Speaking at the RHS Lindley Hall launch of the event last week, at which 60 million Britons are invited to have street parties to eat homegrown food, she said: "There is a danger communities will get even more fragmented in the times we're going through. Food and gardening are simple ways to unite people."
Blears said that with President Barack Obama's visit to London, there was a real sense of something stirring. "This is about knowing your neighbours," she said.
Eden Project chief executive Tim Smit said: "If we can't create communities that can work together, we're never going to have a future.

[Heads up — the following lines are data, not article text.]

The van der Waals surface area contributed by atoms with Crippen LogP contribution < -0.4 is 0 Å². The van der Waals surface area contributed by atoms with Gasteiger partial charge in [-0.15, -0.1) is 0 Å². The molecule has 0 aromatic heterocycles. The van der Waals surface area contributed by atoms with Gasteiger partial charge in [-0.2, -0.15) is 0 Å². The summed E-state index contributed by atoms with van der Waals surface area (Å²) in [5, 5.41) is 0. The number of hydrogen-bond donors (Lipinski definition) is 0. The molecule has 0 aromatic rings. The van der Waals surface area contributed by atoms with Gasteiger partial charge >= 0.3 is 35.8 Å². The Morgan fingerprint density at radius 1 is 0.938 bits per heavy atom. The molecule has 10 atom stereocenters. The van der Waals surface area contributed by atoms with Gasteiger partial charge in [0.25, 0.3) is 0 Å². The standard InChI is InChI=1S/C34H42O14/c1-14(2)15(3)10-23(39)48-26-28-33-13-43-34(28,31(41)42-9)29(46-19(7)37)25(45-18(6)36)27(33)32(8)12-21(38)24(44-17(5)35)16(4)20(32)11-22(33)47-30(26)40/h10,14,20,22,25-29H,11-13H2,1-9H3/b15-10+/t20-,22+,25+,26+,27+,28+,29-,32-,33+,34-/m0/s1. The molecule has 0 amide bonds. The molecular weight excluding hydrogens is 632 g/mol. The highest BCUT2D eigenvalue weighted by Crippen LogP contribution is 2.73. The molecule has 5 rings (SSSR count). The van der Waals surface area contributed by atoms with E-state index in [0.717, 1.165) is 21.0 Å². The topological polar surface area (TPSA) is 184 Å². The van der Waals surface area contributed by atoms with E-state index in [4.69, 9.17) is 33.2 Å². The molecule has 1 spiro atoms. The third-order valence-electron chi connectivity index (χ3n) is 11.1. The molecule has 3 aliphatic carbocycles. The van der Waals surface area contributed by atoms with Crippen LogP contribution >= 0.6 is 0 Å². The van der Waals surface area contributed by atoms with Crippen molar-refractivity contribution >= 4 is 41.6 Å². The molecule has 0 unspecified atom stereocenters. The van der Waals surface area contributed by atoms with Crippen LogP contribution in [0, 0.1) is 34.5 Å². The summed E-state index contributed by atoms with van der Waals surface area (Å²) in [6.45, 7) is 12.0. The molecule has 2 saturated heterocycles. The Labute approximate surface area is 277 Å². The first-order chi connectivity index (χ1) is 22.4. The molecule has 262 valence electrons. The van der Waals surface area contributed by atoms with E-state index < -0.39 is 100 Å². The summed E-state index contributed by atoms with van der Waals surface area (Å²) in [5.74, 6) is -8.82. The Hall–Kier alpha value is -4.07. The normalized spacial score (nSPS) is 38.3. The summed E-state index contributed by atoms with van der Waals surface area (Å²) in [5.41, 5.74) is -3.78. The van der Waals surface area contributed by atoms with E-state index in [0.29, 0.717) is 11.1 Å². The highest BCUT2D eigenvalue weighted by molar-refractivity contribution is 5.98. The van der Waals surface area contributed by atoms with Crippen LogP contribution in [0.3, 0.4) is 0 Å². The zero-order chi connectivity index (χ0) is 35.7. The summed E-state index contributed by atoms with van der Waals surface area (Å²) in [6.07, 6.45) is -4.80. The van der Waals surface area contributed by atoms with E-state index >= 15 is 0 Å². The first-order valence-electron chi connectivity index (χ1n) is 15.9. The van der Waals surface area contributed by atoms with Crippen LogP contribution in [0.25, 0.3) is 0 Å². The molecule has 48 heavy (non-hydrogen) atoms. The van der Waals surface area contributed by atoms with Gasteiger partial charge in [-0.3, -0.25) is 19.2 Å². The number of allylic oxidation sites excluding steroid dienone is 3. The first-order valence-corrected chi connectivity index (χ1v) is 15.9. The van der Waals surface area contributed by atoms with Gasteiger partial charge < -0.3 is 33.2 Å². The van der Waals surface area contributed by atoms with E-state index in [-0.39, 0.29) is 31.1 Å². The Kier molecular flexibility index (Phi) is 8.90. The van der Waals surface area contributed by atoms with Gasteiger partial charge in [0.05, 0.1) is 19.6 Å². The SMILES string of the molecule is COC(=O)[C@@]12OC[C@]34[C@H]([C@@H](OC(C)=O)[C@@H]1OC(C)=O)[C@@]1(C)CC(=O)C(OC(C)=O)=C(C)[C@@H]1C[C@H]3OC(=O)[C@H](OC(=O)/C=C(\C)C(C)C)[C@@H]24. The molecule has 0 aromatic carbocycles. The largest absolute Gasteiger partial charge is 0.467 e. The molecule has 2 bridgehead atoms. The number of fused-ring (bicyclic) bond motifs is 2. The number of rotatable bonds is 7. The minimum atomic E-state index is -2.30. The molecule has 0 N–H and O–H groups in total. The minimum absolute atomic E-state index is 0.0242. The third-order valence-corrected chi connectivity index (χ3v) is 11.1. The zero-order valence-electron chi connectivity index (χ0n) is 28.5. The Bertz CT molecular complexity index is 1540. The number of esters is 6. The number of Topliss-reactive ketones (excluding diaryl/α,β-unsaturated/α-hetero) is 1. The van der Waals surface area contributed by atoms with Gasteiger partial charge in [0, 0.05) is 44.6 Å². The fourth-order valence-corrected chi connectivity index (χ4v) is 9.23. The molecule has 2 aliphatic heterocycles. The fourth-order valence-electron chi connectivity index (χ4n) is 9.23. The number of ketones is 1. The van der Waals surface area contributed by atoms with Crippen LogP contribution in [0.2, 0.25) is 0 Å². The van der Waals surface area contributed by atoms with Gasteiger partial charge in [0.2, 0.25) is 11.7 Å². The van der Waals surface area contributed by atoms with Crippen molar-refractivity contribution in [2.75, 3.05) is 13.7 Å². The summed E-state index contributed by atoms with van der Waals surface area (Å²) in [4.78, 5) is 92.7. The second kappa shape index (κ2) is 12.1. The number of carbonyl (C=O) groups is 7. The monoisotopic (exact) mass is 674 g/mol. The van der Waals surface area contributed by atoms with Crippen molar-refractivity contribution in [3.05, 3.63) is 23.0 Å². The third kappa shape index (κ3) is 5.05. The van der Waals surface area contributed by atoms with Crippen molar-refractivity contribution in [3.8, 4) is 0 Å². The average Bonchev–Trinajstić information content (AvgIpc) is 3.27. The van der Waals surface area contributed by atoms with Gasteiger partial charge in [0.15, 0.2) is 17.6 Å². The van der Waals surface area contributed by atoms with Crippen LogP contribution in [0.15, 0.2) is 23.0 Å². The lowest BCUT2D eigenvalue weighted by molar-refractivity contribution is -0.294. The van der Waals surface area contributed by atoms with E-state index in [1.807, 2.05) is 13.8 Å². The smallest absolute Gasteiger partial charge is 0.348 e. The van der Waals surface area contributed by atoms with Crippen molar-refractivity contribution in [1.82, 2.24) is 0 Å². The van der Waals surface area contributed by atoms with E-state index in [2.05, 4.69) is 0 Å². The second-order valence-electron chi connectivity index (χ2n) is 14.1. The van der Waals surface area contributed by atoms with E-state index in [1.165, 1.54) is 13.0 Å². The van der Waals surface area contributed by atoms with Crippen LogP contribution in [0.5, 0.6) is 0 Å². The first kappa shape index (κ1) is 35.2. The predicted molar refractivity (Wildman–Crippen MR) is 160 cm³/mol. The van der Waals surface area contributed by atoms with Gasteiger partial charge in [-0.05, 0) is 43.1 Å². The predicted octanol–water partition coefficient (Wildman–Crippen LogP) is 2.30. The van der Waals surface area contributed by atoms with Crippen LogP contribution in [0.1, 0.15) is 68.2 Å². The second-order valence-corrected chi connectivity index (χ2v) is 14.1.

"The future is not about individual actions; it's about a fundamental way of changing the way we work and live. If no one comes, I'll be bothered because it tells us something about our future."
RHS chief executive Inga Grimsey said: "We can get people directly to nature through the garden. In troubled economic times, they're looking for values they've lost."
She added that "garden centres are running out of plants and seeds to sell" and that "community veg doctors" can encourage people to start growing vegetables for the first time.
- See www.thebiglunch.com.